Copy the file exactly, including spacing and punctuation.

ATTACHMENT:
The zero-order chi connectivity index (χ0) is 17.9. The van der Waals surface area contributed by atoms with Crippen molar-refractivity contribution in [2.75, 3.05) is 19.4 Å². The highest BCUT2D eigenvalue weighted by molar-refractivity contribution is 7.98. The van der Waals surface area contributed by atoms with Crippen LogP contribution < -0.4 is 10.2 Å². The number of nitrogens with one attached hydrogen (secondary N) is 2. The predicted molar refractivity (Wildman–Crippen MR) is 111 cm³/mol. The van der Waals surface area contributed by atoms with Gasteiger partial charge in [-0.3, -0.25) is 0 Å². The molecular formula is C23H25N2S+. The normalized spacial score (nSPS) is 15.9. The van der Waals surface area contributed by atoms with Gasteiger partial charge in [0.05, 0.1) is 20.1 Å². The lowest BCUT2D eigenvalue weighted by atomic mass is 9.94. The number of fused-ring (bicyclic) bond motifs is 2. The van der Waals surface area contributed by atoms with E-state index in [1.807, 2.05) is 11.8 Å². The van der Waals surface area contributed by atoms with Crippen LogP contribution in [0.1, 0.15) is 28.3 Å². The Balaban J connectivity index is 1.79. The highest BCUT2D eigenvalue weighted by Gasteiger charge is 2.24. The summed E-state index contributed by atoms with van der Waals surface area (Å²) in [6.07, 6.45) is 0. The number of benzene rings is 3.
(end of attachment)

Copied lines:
The zero-order chi connectivity index (χ0) is 17.9. The van der Waals surface area contributed by atoms with Crippen molar-refractivity contribution in [2.75, 3.05) is 19.4 Å². The highest BCUT2D eigenvalue weighted by molar-refractivity contribution is 7.98. The van der Waals surface area contributed by atoms with Crippen LogP contribution < -0.4 is 10.2 Å². The number of nitrogens with one attached hydrogen (secondary N) is 2. The predicted molar refractivity (Wildman–Crippen MR) is 111 cm³/mol. The van der Waals surface area contributed by atoms with Gasteiger partial charge in [-0.3, -0.25) is 0 Å². The molecular formula is C23H25N2S+. The normalized spacial score (nSPS) is 15.9. The van der Waals surface area contributed by atoms with Gasteiger partial charge in [0.05, 0.1) is 20.1 Å². The lowest BCUT2D eigenvalue weighted by atomic mass is 9.94. The number of fused-ring (bicyclic) bond motifs is 2. The van der Waals surface area contributed by atoms with E-state index in [1.807, 2.05) is 11.8 Å². The van der Waals surface area contributed by atoms with Crippen LogP contribution in [0.1, 0.15) is 28.3 Å². The Balaban J connectivity index is 1.79. The highest BCUT2D eigenvalue weighted by Gasteiger charge is 2.24. The summed E-state index contributed by atoms with van der Waals surface area (Å²) in [6.07, 6.45) is 0. The number of benzene rings is 3.